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Social inequality, technology and economic growth

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  • Chris Freeman

Abstract

It is a matter of common observation that inequalities have been increasing in almost every part of the world in the 1980s and 1990s, reversing the more egalitarian trends which prevailed in the early post-war period. This chapter seeks to show: 1) that some alternating phases of retrenchment and egalitarian trends have been characteristic of industrial capitalist societies throughout the 19th and 20th centuries and 2) that these long swings of social policy are related to the diffusion of major new technologies in the economic system. Finally, the chapter discusses very briefly a few of the main directions in which social policy should move if the present inegalitarian trends are to be reversed.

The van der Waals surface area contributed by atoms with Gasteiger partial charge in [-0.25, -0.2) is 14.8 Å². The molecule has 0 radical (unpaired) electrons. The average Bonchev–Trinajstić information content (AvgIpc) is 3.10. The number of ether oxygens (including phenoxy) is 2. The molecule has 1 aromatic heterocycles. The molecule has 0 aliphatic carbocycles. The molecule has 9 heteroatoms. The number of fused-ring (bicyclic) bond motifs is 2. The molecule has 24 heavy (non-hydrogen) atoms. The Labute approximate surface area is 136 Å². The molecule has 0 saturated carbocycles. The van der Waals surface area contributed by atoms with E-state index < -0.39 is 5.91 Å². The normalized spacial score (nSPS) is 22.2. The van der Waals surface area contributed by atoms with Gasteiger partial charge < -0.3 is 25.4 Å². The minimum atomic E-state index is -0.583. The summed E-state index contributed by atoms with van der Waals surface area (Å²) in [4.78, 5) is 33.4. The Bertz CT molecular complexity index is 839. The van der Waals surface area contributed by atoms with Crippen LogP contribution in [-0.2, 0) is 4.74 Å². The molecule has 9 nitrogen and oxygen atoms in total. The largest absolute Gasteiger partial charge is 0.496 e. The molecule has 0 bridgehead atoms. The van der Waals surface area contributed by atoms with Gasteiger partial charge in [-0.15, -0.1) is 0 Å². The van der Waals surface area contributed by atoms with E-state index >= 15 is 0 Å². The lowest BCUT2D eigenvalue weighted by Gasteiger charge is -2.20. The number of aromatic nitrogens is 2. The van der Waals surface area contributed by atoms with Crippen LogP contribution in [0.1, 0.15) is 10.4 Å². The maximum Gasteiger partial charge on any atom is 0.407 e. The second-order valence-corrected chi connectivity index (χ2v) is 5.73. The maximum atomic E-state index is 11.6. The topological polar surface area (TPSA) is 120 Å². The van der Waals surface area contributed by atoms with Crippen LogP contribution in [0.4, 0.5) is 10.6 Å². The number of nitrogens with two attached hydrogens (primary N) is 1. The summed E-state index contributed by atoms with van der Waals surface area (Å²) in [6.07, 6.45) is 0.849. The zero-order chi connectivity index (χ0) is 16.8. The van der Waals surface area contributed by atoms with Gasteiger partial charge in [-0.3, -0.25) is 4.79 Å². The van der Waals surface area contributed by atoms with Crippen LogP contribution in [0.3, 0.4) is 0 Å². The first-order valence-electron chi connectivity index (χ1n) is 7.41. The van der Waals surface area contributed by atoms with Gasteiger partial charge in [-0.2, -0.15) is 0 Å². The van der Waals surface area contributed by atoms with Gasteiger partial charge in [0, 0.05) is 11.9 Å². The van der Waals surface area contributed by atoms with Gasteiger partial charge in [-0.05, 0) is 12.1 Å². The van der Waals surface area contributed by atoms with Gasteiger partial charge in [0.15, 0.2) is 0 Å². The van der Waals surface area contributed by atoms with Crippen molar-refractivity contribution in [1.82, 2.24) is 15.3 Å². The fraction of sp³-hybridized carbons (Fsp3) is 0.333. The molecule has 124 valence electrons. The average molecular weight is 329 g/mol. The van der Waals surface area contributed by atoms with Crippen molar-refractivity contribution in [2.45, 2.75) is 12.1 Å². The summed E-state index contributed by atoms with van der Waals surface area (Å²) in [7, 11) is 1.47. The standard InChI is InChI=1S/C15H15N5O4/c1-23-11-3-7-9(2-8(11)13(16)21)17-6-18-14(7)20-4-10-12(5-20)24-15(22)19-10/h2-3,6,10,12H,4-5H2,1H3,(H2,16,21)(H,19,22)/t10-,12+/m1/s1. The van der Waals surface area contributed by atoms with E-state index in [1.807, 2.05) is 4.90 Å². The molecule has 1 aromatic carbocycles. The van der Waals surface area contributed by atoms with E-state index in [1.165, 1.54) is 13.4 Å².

Suggested Citation

  • Chris Freeman, 2007. "Social inequality, technology and economic growth," Globelics Working Paper Series 2007-05, Globelics - Global Network for Economics of Learning, Innovation, and Competence Building Systems, Aalborg University, Department of Business and Management.
  • Handle: RePEc:aal:glowps:2007-05
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